My mom tells a story about how when I was young, in preschool perhaps, we drove in the car with my aunt. Chilling in the backseat, I peppered my mom with question after question (as young children do). My mom answered every single one and my aunt replied, “Wow, you’re patient with her.”
Instead of telling me to stop asking questions, my parents encouraged and nurtured my curiosity. Sure, sometimes I heard “curiosity killed the cat,” but that was usually when I started snooping around for Christmas presents. Otherwise, my parents said, “Have at it. Stay curious.” Keep in mind, I’m a child of the late 80s and early 90s so this was before Siri, Alexa, or any other digital assistant could field questions.
Curiosity has been at the center of my life for as long as I can remember so that’s one piece of my journey to becoming a ghostwriter for therapists. Curiosity is key to an interest in sharing information with others.
The other part of my journey is that since I was in second grade, my mom told me I should be a journalist. I didn’t understand why she kept saying that to me. I didn’t like to write at the time and had no interest in the news. In other words, I wasn’t like Rory Gilmore, idolizing news anchors and foreign correspondents. Writing for a living sounded like a terrible occupation. Reading I loved, but writing? Forget it.
Writing Finally Became Fun
Fueling my distaste for writing was the fact all of my English teachers were boring, checked out, or pedantic. They didn’t inspire a love of anything in me and thus writing felt like a chore. However, that all changed in 10th grade.
In 10th grade, I transferred schools and had Mr. Whiteside for English. He jumped on desks, played weird music, and wore bow ties most days. He scribbled interesting quotes on his walls and obviously loved teaching. He was the first English teacher who made reading and writing interesting. He was also the first person who taught me how to write. Up until that point, teachers took it for granted that we students knew what we were doing, or they just didn’t care.
Mr. Whiteside explained diction, the difference between connotation and denotation, parallel sentence structure, and more. He once assigned an exercise where we had to rewrite the same sentence 100 different ways. I hated that assignment with fervor but it stretched my brain and demonstrated how much can be accomplished with language. Suddenly, English went from my least favorite subject to the one I looked forward to the most. Writing finally became fun.
Parallel to a newly discovered love of language, I enrolled in a yearbook class. Yearbook gave me the freedom to roam the halls of the school unchaperoned while I visited various classes and events. Art show? Choir practice? Play rehearsal? I covered them all and learned how much I enjoyed observing real life and then writing about it.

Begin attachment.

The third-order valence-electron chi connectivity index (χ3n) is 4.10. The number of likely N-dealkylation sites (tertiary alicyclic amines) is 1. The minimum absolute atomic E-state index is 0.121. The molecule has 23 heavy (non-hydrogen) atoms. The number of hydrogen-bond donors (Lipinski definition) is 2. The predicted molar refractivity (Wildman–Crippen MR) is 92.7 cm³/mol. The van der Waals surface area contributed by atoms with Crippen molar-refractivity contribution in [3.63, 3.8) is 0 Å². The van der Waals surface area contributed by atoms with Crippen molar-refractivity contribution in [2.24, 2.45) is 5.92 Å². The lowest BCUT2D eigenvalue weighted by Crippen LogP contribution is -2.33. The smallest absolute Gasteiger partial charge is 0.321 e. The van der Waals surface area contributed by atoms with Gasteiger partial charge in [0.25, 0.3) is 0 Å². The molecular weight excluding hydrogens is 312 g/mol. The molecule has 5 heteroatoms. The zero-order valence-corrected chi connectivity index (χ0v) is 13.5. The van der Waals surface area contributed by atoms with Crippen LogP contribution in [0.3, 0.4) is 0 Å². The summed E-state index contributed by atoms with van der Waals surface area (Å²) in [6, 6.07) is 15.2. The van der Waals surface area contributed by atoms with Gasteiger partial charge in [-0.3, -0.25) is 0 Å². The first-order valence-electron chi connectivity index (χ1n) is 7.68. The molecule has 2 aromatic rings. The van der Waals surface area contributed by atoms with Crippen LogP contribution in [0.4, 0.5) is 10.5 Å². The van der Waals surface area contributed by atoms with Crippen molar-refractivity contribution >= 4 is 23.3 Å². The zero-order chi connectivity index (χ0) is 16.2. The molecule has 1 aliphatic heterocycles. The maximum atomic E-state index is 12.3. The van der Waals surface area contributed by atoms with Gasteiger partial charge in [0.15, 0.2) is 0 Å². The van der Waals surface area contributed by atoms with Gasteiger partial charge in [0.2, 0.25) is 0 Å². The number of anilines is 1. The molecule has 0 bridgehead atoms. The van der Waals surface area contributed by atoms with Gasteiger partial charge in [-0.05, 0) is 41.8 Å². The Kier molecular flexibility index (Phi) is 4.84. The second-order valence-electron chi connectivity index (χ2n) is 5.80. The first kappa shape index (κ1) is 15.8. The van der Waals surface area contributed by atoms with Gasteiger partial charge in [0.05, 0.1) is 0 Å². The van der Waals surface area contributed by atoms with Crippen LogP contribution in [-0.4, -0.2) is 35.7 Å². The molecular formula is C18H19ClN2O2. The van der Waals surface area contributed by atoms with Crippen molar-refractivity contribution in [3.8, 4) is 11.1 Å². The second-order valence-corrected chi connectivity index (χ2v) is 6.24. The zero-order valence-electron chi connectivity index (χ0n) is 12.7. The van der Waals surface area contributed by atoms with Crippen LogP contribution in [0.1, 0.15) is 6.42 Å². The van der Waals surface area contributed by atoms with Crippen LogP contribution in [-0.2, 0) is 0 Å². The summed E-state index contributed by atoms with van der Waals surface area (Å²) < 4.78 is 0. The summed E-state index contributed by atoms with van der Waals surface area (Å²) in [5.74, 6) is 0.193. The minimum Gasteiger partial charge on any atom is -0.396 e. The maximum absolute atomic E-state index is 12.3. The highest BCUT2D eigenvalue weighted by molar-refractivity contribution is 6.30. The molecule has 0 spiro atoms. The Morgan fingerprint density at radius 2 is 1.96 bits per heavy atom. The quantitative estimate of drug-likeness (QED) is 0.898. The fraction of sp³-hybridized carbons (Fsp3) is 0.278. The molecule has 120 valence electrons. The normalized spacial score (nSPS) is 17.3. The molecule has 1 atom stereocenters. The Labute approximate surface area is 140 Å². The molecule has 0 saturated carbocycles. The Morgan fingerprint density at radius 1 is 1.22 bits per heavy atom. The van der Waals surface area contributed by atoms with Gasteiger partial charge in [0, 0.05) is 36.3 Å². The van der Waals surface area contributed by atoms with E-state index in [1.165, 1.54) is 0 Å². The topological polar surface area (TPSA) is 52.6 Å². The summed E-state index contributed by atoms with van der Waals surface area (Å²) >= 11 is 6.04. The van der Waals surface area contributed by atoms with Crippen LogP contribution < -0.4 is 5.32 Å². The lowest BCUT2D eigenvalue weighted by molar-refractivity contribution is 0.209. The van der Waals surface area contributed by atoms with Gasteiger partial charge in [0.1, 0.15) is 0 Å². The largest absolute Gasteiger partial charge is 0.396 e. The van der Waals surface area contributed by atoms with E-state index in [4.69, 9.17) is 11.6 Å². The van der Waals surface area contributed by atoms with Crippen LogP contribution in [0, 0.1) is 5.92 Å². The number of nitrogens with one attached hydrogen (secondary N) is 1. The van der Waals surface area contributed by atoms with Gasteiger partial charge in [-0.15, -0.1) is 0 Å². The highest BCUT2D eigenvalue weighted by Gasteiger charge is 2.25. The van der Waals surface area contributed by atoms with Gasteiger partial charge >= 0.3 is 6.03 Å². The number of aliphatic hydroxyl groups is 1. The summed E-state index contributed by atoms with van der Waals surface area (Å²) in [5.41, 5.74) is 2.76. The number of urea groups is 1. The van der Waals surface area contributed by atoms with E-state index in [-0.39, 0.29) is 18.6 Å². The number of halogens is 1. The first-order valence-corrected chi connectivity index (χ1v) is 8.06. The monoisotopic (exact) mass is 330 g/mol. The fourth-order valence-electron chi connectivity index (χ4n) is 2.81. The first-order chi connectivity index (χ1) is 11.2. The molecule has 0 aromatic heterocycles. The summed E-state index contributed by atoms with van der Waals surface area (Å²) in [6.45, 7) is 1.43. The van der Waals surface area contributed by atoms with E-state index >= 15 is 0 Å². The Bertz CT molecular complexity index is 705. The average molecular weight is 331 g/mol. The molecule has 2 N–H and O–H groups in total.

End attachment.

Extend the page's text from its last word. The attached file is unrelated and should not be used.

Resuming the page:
I loved my 10th-grade yearbook. I was so proud of it. Everyone put in hours of hard work to make it something special and I knew, I was certain we’d win awards for it.
We didn’t. Not a single one. That crushing blow planted a seed though. I was determined that the following year my school’s yearbook would win at least one award.
And the Winner is. . .
That next year, as a junior, I became editor-in-chief of our school’s yearbook. I poured my blood, sweat, and tears into that book. I worked on it during lunch, purchased a Mac just so I could take page layouts home, proofed every page, and in general worked my tail off.
When the yearbooks were distributed at the end of the year, most of the students didn’t like them because the senior portraits were in the back of the book (by design) instead of in the front as per usual. The student body complained about this and that and couldn’t see what I was trying to accomplish.
That summer, I went to yearbook camp and during the awards portion, not only did my school win numerous awards, but my name specifically flashed across the screen: I won first place for theme copy. Me! Something I wrote was considered worthy of praise! At that moment, I realized, “Hey, I could do this. I could make a living as a writer.”
I decided to study journalism in college, fulfilling my mother’s prediction, and went full steam ahead. There were moments when I doubted whether journalism was right for me, especially when I didn’t perform well on an assignment, but I kept at it because there’s nothing like the thrill of telling a good story.
Journalism to Ghostwriting
I worked as a journalist at various publications for several years (if you’re really interested you can see where on my LinkedIn page) and honed my craft. I became adept at interviewing other people, meeting deadlines, and juggling multiple stories at once.
There came a point though when I wanted to try something new. My therapist at the time asked me, “What makes you come alive? And what do people come to you for? The two combined are your genius.” For me, what makes me come alive is storytelling. I love the thrill of figuring out the best way to phrase something, what word to use to convey information. There’s something incredibly satisfying about landing on the perfect word. However, what people want to talk to me about are empathy and psychology. I have logged soooo many hours discussing attachment theory with my friends. Why not make that career?
So I did. A friend needed a blog written and asked if I could help her. I said, “Let’s give ghostwriting a shot.” It worked out well, I was able to capture her voice and her intention, so I kept going. That’s how I became a ghostwriter for therapists and other busy professionals. If you want to test it out yourself, to see whether I can take the stress out of writing for you, reach out. I’d love to hear from you.